My head felt like it was being squeezed in a vise at the same time it felt ready to explode. Pain radiated down my left arm, searing and throbbing. The rest of my body I couldn’t feel, probably because my head and arm were taking up all of my attention.

My eyes felt pasted closed, so I had to fight them open, but once I did, it took a moment of blinking to adjust to the light streaming around me. What happened? Where was I? Those were the two questions running through my mind as I struggled to make sense of what I was seeing.

I was in some kind of shelter—some kind of dwelling. It was made of all organic substances, from parts of trees to large, glossy plant leaves. There was a roof, and though the space was small, it seemed well-made—like it had been constructed by someone who knew a thing or two about putting a structure together using what you had on hand.

I was laid out on a grass mat that had been woven together—a few more layered beneath it for cushion—but this crude “bed” was the only piece of furniture in the dwelling. There was a random assortment of knick-knacks spaced around, from a few books that looked as beat-up as I felt, to a couple of dented cooking pots, to a whole tower of what look liked homemade spears propped up in a corner. Someone lived here. Someone who lived here had brought me here.

As the realizations started to register, my last memory came to me. Two strong arms pulling me to safety. One word stirred in my mind—Mine.

It wasn’t a dream. It wasn’t a hallucination. I knew that because of the pain I felt firing through my body and the way I could feel my heartbeat in my ears.

I needed to get out of here. I didn’t know where I was or what was happening or who had saved me or what their intentions were, but I needed to leave. I knew that if nothing else.

When I sat up rapidly, a cry spilled out of my mouth from the pain firing in my head. My eyes clamped closed when I saw white. I wasn’t about to let myself pass out again.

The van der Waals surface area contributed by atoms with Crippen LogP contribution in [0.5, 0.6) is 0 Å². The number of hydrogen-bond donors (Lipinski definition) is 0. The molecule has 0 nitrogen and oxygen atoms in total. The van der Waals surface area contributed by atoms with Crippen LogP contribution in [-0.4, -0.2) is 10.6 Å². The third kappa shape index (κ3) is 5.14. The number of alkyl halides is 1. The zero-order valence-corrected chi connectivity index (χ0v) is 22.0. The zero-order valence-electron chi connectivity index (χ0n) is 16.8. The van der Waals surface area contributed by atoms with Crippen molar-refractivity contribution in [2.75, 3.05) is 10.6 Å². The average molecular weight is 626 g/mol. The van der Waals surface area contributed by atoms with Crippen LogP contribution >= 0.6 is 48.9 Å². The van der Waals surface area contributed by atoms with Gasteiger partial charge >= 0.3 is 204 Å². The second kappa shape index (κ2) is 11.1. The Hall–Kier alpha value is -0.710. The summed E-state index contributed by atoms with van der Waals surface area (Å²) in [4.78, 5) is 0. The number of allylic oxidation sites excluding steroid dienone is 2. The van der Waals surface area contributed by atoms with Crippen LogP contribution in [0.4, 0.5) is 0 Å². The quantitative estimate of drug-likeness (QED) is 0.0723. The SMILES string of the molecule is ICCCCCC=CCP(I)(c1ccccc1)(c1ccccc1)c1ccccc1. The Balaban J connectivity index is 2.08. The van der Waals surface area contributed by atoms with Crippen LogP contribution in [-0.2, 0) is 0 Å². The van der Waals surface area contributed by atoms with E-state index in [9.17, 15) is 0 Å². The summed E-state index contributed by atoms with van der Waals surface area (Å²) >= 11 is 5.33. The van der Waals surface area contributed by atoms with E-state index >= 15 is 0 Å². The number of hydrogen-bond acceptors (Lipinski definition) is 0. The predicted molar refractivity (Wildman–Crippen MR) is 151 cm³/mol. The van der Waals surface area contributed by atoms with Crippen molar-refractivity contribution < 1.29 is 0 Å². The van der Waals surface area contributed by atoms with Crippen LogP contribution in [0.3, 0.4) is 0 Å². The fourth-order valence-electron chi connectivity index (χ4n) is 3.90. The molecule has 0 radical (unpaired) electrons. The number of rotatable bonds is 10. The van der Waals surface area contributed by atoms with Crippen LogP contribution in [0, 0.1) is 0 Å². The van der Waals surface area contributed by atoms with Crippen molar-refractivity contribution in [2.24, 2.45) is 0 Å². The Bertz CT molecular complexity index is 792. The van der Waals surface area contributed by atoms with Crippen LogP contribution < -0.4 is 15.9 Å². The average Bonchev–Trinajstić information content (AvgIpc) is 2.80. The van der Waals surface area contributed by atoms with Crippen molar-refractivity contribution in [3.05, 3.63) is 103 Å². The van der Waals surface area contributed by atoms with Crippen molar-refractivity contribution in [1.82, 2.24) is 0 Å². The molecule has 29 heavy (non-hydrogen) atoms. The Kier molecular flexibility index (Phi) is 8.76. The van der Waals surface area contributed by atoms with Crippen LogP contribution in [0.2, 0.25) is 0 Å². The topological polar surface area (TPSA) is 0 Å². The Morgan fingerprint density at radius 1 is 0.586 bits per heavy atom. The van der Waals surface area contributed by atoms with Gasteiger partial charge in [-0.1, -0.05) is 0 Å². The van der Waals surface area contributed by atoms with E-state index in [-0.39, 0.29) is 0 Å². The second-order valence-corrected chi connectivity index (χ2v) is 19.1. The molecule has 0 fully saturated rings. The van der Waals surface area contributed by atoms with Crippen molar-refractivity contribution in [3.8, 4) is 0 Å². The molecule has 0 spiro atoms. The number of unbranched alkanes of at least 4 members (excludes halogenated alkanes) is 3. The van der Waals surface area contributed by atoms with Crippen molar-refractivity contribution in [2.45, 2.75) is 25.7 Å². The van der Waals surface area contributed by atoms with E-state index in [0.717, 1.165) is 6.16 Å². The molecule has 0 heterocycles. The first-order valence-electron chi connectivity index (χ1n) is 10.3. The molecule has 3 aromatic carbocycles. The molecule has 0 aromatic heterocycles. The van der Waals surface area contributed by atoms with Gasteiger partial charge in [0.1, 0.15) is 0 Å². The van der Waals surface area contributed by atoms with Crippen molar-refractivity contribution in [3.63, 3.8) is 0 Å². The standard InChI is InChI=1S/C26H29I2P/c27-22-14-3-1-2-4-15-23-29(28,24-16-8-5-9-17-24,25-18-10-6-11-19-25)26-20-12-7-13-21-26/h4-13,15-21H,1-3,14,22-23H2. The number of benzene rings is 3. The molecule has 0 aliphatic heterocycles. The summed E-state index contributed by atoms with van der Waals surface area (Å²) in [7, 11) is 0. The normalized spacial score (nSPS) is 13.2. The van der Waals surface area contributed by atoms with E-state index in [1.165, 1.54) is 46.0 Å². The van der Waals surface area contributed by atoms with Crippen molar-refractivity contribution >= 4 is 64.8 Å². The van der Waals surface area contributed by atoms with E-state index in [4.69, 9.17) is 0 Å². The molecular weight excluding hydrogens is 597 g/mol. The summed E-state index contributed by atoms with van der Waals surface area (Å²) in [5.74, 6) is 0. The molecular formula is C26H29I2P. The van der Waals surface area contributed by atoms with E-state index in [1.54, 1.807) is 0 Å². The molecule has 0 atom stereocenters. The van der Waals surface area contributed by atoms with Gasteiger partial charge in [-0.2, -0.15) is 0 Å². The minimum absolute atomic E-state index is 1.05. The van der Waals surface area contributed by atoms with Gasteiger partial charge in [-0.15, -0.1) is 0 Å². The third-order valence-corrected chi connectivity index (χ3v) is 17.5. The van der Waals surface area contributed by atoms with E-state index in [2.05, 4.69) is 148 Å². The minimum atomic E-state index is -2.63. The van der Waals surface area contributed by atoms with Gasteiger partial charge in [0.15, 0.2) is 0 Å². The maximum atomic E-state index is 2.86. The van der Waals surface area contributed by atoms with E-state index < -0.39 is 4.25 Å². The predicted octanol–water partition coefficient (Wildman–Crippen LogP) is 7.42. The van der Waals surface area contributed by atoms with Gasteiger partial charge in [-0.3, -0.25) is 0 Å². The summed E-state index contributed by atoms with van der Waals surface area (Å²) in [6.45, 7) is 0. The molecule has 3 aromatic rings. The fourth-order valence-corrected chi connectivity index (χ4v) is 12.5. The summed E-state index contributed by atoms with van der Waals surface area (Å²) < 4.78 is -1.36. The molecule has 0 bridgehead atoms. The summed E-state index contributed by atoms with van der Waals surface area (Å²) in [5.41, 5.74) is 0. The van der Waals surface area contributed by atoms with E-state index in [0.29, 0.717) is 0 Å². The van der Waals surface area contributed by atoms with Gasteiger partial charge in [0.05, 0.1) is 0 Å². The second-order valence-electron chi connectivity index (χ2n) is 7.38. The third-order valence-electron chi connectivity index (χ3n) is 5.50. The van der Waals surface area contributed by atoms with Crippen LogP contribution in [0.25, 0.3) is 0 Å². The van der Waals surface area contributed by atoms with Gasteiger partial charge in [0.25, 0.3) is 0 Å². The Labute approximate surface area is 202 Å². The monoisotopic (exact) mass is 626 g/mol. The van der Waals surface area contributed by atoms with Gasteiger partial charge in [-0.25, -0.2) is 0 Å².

I needed to leave. I couldn’t do that if I kept blacking out.

After a few deep breaths, I managed to open my eyes. When I did, I saw something that should have made me scream again, but I stayed silent. I didn’t want this person to know I was frightened.

I didn’t want him to know I was scared of him.

He seemed to appear out of nowhere, silent and sudden, and looking up at him from my vantage point made him seem huge. He was probably only a few inches past six feet, but staring up at him made him seen like a giant twice that size.

“Who are you?” I asked as calmly as I was capable.

He didn’t respond. He just stood there, staring at me like he was trying to decide if I was as real as I was trying to convince myself he was.

He’d clearly been marooned on this island for a while. His skin was dark from the sun, his light blue eyes and sun-bleached hair a stark contrast to the caramel-brown color. It was hard to tell how old he was thanks to the overgrown beard and hair that seemed to cover most of his face. To look at his veiled face, he could have just as easily been twenty as he was sixty.

However, his body gave a better indication at his age. Since he was entirely naked other than a miniscule piece of fabric that covered his groin, I pretty much had the whole view of his body. And for a girl who was just starting to accept she’d become a castaway on some island in the middle of nowhere with no food, water, or supplies, I should not have been admiring this fellow castaway’s body as much as I was.